Symbols In Night By Elie Wiesel

To survive means to continue to live, despite difficult situations. Survival, however, does not necessarily mean to live a high quality life. Night, a memoir, is written in first person by Elie Wiesel describing his memories of the Holocaust. Wiesel is separated from all his family, with the exception of his father, Shlomo and forced to grow up in concentration camps. Horrid events happen to Wiesel, events that mold him into the person he is: a survivor of the Holocaust. Wiesel is forced to give up his faith, solidarity and humanity in order to survive which is conveyed by foreshadowing, symbolism, and conflict.
Foreshadowing is an indication, or warning of a future event, not yet revealed. Wiesel has hallucinations of a fire saying,”Look!
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Wiesel titles his memoir Night, something intriguing that requires one to think hard, using logic and knowledge to understand why. The word Night brings about the idea of darkness, death, the feeling of being alone. Solidarity is being united with others. In Night, Wiesel eventually starts to stand on his own and break apart from the other jews and even his father. One time, Wiesel gave his father soup and a man scolded him saying, “stop giving your ration of bread and soup to your old father. You cannot help him anymore. And you are hurting yourself. In fact, you should be getting his rations” (). The man argued to Wiesel that to survive one had to care only for themselves and that the older people who are dying should give up all together, so the strong and better could live. The idea seems extremely unethical and morally wrong, but when faced with life or death Wiesel ashamedly aggrees remarking to himself, ”He was right, I thought deep down, not daring to admit it to myself. Too late to save your old father … You could have two rations of bread, two rations of soup”(). Wiesel has compromised his bond between him and his father, if only to increase his chance of surviving, possibly at the expense of his father’s survival. Wiesel has gotten to the point where an extra serving of soup is worth more than human life to Wiesel. If one doesn’t have faith or unity with others, how long until the break and loose all …show more content…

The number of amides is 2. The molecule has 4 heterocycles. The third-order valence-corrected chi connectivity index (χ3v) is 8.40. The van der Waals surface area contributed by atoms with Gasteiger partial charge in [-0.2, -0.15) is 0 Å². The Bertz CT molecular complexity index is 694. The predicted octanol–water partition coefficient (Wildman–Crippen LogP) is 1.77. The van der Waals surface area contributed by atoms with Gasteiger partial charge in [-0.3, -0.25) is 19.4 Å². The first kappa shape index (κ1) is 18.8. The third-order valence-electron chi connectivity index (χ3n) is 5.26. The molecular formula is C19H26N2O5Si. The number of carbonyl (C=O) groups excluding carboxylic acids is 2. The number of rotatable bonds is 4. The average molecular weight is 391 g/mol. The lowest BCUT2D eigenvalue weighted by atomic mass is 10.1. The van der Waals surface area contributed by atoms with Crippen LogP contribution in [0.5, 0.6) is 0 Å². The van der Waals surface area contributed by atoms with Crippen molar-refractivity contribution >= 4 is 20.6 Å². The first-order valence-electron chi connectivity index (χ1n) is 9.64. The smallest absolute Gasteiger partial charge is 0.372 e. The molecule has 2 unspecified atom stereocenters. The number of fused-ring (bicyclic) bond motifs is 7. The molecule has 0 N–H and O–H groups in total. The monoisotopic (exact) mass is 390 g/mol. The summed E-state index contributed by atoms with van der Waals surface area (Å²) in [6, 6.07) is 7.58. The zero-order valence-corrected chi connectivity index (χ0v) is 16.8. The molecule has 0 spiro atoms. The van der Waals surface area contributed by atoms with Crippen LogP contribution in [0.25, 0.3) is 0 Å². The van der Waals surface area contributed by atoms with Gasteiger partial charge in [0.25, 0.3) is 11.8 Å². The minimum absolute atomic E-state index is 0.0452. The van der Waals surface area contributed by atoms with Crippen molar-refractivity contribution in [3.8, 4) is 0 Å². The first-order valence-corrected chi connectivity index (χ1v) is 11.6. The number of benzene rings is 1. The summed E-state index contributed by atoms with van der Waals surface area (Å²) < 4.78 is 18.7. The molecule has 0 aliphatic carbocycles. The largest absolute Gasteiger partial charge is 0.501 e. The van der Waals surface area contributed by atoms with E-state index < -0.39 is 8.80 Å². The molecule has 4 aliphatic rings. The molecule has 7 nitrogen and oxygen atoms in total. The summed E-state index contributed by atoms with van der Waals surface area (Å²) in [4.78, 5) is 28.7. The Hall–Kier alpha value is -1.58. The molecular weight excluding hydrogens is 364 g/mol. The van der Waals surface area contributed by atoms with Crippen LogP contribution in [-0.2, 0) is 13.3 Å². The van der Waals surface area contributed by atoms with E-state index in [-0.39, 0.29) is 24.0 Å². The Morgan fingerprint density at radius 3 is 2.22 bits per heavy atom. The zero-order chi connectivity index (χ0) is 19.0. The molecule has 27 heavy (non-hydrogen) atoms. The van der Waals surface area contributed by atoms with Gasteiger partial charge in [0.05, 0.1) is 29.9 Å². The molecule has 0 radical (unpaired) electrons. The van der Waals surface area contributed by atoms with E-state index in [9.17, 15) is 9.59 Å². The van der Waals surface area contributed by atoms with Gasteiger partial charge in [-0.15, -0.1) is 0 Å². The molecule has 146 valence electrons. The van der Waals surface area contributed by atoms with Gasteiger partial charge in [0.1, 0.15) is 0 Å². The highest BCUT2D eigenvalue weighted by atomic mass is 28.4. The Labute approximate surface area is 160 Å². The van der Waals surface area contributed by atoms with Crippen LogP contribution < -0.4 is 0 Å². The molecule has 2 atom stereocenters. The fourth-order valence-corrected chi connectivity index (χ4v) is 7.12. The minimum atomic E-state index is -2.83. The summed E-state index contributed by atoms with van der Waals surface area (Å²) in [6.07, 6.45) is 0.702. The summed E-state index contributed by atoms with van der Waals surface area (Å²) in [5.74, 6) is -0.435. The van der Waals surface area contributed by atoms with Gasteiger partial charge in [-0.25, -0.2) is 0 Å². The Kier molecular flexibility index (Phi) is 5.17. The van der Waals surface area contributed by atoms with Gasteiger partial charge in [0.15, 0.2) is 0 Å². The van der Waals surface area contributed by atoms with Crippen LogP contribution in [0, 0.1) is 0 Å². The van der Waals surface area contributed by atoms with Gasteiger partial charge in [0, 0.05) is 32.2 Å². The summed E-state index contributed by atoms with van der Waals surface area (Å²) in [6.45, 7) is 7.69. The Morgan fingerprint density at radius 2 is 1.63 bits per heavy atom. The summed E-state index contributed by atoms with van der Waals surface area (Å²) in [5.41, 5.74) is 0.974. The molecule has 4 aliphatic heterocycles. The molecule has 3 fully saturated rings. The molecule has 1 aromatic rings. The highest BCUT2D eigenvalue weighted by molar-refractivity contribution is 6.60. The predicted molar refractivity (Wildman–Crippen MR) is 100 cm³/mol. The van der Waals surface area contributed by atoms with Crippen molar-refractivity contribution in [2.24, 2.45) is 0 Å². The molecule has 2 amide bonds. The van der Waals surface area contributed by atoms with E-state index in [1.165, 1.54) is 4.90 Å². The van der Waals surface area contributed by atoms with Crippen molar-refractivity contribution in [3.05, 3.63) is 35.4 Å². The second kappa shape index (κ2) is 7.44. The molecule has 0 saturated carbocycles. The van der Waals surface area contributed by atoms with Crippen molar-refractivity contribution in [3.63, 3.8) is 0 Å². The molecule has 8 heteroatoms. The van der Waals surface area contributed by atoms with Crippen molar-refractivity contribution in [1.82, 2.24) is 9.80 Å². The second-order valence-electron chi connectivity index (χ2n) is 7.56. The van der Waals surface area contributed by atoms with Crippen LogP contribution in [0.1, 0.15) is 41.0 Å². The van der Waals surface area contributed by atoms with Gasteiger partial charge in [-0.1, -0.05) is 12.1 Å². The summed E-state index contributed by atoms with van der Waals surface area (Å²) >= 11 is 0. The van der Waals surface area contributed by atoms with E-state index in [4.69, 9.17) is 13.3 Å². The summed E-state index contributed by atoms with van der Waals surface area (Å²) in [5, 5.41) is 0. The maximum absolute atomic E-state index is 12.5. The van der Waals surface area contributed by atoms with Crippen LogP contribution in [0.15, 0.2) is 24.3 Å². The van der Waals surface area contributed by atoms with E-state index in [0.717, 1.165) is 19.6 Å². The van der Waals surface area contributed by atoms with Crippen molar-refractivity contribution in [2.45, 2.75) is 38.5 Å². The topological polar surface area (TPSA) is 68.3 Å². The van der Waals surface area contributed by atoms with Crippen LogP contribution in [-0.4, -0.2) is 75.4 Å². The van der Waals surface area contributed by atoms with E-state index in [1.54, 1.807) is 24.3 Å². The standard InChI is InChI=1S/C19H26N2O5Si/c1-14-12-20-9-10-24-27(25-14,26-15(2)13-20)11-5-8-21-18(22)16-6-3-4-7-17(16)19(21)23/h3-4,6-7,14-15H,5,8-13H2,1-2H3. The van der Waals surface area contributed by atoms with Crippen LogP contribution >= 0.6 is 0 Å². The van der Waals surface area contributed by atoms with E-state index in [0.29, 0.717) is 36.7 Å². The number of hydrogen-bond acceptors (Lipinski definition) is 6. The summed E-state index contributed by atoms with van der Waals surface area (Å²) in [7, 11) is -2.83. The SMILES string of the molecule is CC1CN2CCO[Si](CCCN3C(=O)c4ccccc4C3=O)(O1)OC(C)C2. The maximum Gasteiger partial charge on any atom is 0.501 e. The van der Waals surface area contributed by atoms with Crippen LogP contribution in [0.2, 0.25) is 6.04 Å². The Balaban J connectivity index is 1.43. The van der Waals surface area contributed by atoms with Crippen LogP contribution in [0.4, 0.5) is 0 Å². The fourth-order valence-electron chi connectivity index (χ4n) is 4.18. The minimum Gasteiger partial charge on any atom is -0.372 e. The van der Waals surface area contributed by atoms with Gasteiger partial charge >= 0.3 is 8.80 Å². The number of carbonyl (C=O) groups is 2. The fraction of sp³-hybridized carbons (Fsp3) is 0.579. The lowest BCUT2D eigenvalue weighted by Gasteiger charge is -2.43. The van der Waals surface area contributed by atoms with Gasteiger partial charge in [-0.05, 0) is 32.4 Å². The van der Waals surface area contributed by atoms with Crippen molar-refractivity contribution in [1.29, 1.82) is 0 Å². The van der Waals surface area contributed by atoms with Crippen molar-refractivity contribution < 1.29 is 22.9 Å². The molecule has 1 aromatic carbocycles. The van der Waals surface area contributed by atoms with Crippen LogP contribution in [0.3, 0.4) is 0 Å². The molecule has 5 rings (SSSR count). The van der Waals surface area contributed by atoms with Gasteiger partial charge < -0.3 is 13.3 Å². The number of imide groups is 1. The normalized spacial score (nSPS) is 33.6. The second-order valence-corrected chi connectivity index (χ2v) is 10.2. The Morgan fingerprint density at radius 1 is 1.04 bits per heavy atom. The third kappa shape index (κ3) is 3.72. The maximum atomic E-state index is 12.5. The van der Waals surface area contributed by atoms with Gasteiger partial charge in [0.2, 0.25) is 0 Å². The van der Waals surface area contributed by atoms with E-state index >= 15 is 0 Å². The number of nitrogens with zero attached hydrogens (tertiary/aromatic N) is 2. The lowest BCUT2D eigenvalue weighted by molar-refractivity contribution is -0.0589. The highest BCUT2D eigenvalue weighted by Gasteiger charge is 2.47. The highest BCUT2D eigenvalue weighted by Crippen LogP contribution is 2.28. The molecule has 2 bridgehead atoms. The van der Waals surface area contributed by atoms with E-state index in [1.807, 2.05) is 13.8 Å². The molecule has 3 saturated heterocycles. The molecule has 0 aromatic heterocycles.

Death would have to be among the biggest types of conflict. Upon realizing his father was dead Wiesel remarks with an eerily calm, detached tone, "I did not weep, and it pained me that I could not weep. But I had no more tears. And, in the depths of my being, in the recesses of my weakened conscience, could I have searched it, I might perhaps have found something like- free at last" (112).Humanity is defined by having emotions, compassion, and the ability to act on emotions, like crying, getting angry, etcetera. Wiesel’s father has died and Wiesel can not even shed a tear, humanity is clearly lost. Without background information people may reason that Wiesel did not have a close relationship with his father and did not lose much. However, having read Night readers know that Wiesel’s father was Wiesel’s motivation to pressed on and survive, yet, the death of Wiesel 's father was the last straw and the effects of the Holocaust took over Wiesel’s humanity, leaving the debris of a numb to feelings, shell of a person. Wiesel describes the next days after his father 's death by saying,” I spent my days in total idleness. With only one desire: to eat. I no longer thought of my father, or my mother. From time to time, I would dream. But only about soup, an extra ration of soup.” ( 113). At this point in time, Wiesel has lost all human

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